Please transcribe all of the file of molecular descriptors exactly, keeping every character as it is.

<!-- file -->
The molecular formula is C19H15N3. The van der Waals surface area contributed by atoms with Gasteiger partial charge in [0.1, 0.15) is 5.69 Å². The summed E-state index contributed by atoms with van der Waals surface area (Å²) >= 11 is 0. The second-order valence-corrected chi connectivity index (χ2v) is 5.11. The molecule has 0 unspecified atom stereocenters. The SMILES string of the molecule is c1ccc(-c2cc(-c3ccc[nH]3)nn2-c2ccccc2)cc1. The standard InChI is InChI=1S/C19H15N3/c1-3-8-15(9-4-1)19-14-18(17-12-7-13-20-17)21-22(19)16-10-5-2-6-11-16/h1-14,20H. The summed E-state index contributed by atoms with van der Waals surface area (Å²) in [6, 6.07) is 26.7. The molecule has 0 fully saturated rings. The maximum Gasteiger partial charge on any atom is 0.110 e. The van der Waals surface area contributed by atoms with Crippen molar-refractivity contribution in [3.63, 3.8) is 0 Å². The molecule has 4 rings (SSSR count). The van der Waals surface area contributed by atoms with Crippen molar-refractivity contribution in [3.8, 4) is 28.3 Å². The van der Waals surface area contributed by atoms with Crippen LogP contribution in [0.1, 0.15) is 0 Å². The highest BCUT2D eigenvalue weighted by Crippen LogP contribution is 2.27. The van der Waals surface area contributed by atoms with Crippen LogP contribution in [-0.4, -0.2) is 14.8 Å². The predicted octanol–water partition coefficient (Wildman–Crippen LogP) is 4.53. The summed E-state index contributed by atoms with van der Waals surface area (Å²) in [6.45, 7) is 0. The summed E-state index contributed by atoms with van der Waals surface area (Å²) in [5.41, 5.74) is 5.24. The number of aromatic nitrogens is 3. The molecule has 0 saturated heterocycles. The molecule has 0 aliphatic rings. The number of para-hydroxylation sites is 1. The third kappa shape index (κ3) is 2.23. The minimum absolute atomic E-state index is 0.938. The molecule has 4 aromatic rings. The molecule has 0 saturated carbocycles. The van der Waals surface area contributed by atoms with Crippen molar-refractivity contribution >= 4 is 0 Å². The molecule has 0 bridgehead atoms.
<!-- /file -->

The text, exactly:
The molecular formula is C19H15N3. The van der Waals surface area contributed by atoms with Gasteiger partial charge in [0.1, 0.15) is 5.69 Å². The summed E-state index contributed by atoms with van der Waals surface area (Å²) >= 11 is 0. The second-order valence-corrected chi connectivity index (χ2v) is 5.11. The molecule has 0 unspecified atom stereocenters. The SMILES string of the molecule is c1ccc(-c2cc(-c3ccc[nH]3)nn2-c2ccccc2)cc1. The standard InChI is InChI=1S/C19H15N3/c1-3-8-15(9-4-1)19-14-18(17-12-7-13-20-17)21-22(19)16-10-5-2-6-11-16/h1-14,20H. The summed E-state index contributed by atoms with van der Waals surface area (Å²) in [6, 6.07) is 26.7. The molecule has 0 fully saturated rings. The maximum Gasteiger partial charge on any atom is 0.110 e. The van der Waals surface area contributed by atoms with Crippen molar-refractivity contribution in [3.63, 3.8) is 0 Å². The molecule has 4 rings (SSSR count). The van der Waals surface area contributed by atoms with Crippen molar-refractivity contribution in [3.8, 4) is 28.3 Å². The van der Waals surface area contributed by atoms with Crippen LogP contribution in [0.1, 0.15) is 0 Å². The highest BCUT2D eigenvalue weighted by Crippen LogP contribution is 2.27. The van der Waals surface area contributed by atoms with Crippen LogP contribution in [-0.4, -0.2) is 14.8 Å². The predicted octanol–water partition coefficient (Wildman–Crippen LogP) is 4.53. The summed E-state index contributed by atoms with van der Waals surface area (Å²) in [6.45, 7) is 0. The summed E-state index contributed by atoms with van der Waals surface area (Å²) in [5.41, 5.74) is 5.24. The number of aromatic nitrogens is 3. The molecule has 0 saturated heterocycles. The molecule has 0 aliphatic rings. The number of para-hydroxylation sites is 1. The third kappa shape index (κ3) is 2.23. The minimum absolute atomic E-state index is 0.938. The molecule has 4 aromatic rings. The molecule has 0 saturated carbocycles. The van der Waals surface area contributed by atoms with Crippen molar-refractivity contribution >= 4 is 0 Å². The molecule has 0 bridgehead atoms.